Homeland Security Network Blog
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The most ridiculous logic on terrorism you've ever heard
by Robin Simcox
Sending terrorists to jail is counter-productive because then they will act even more like terrorists.
If you do not follow that logic, then you clearly do not sit on the U.K. House of Commons Select Committee on Justice, where a group of cross-party MPs has just proposed that those convicted of certain terrorism offenses should not end up in jail.
The theory is that, with prison radicalization now a problem, and de-radicalization initiatives so under-developed, it is better to not jail convicts guilty of certain lower-level offenses.
But the answer to prison radicalization is surely better solutions against prison radicalization (for example, isolating Islamist recruiters to reduce their influence), not to stop sending those who have committed crimes to jail.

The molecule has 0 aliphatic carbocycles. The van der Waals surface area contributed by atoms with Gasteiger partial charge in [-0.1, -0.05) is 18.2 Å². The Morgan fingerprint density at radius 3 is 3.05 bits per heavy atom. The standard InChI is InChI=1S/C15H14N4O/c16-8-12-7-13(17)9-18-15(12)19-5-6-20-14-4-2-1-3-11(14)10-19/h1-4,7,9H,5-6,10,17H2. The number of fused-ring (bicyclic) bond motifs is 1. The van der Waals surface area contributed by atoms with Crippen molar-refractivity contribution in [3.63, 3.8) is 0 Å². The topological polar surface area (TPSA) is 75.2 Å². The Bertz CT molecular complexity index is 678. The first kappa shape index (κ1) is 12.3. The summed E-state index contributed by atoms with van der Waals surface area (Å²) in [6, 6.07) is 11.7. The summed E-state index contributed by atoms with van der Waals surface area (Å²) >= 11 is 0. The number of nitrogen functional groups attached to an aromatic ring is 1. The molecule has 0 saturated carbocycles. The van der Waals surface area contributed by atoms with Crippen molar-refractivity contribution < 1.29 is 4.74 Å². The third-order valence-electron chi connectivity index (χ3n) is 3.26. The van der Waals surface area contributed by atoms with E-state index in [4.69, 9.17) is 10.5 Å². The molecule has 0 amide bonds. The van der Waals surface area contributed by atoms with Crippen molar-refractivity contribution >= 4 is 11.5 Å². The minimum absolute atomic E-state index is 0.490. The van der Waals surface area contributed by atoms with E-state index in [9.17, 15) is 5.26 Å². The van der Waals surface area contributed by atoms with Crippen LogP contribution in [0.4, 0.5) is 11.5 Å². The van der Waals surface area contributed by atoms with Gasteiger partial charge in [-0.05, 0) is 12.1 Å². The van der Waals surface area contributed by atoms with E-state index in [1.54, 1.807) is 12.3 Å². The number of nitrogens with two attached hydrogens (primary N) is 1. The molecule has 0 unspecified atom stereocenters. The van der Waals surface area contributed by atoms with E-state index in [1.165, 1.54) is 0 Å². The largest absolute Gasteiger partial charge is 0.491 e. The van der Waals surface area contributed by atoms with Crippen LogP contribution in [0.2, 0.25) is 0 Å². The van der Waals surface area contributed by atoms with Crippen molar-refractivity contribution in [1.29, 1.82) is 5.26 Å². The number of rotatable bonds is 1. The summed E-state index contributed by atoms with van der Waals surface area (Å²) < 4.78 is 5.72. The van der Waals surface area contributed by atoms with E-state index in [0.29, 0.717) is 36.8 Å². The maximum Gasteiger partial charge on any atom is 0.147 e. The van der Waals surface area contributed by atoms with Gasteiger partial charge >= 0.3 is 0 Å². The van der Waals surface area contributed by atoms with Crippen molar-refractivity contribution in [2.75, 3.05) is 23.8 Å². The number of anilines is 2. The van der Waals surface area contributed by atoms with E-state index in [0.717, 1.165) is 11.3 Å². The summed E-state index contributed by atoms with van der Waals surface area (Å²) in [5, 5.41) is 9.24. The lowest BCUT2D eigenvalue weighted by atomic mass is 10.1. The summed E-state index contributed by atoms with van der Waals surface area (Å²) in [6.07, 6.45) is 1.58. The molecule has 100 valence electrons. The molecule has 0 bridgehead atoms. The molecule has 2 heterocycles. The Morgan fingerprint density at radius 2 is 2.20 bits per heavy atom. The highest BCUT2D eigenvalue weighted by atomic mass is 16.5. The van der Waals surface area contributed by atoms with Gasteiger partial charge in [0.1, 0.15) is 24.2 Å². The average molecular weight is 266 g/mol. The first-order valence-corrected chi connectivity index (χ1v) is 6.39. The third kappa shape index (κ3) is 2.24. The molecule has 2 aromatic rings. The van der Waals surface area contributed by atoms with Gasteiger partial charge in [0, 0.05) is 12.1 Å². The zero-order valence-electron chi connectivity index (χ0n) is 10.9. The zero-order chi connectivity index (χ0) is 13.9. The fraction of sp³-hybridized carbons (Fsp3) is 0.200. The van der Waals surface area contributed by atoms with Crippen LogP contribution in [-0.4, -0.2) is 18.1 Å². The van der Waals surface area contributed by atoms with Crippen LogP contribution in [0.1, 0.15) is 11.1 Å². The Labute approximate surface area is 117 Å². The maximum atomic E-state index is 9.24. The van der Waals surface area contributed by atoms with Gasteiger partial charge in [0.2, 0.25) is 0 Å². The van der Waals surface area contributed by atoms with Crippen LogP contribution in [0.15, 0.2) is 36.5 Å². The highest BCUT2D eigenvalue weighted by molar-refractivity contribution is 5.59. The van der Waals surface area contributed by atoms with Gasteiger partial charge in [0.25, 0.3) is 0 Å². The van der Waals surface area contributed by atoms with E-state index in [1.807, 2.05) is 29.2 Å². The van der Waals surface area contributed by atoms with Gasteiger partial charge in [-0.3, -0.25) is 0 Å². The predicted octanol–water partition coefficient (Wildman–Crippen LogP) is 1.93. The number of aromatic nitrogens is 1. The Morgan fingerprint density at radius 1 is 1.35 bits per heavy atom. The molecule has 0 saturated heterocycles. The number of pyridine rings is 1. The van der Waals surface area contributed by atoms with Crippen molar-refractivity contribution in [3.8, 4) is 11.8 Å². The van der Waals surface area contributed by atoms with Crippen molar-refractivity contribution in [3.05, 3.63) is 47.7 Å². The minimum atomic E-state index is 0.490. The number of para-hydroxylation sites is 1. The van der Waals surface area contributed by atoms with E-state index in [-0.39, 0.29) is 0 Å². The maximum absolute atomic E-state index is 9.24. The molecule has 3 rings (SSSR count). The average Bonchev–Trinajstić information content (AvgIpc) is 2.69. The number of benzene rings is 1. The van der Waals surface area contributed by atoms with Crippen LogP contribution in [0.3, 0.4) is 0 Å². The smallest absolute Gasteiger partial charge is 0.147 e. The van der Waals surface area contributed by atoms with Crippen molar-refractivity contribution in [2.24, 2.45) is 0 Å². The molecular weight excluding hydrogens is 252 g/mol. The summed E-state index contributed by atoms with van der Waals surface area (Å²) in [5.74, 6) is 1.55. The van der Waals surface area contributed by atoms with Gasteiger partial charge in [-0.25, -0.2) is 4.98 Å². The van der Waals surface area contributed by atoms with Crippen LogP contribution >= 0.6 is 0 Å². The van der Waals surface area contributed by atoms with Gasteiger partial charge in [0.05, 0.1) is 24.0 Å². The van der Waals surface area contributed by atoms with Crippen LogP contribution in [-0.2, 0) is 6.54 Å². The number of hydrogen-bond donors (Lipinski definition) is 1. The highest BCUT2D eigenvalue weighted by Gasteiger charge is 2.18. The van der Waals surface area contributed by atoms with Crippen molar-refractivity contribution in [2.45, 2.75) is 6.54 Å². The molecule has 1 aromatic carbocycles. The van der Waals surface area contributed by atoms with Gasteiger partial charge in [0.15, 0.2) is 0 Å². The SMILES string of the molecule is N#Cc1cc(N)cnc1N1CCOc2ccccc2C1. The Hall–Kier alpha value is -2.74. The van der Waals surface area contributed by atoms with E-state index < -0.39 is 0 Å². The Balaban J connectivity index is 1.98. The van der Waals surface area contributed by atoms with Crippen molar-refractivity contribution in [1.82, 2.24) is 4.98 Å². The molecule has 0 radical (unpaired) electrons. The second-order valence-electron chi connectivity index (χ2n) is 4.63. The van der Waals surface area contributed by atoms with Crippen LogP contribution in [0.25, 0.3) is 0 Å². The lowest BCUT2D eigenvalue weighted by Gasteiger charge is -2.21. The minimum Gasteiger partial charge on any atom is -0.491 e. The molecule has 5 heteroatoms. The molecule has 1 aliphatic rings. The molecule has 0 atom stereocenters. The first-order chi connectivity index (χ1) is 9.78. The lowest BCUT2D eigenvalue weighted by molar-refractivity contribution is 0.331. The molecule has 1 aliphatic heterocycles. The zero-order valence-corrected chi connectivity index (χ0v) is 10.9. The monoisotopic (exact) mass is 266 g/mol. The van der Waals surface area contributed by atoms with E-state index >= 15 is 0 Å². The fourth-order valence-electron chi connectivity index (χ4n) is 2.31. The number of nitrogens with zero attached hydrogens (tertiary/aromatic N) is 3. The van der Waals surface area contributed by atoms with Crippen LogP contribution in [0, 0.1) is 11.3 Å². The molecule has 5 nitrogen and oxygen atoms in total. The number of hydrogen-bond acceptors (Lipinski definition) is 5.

To be fair to the committee, they were seemingly only repeating what the Parole Board told them. However, all this speaks to a larger problem of over-complicating our response to the very real dangers posed by terrorism. Yes, absurd ideas get aired in all walks of life. But a higher proportion than most seem to emerge when it comes to discussing Islamist terrorism.
Just look at Europe. In recent years, we have had the notion floated that the Islamic State should be renamed as ‘The Un-Islamic State’. That al Qaeda are our allies. That the answer to anti-Muslim hatred is for journalists to stop revealing the identity of terrorists. That Germany’s open-door policy on refugees reduces the terror threat, rather than increases it. That the best defense against ISIS suicide bombers is “our own humanity.” Or that terrorism committed in the name of Islam has absolutely nothing to do with Islam.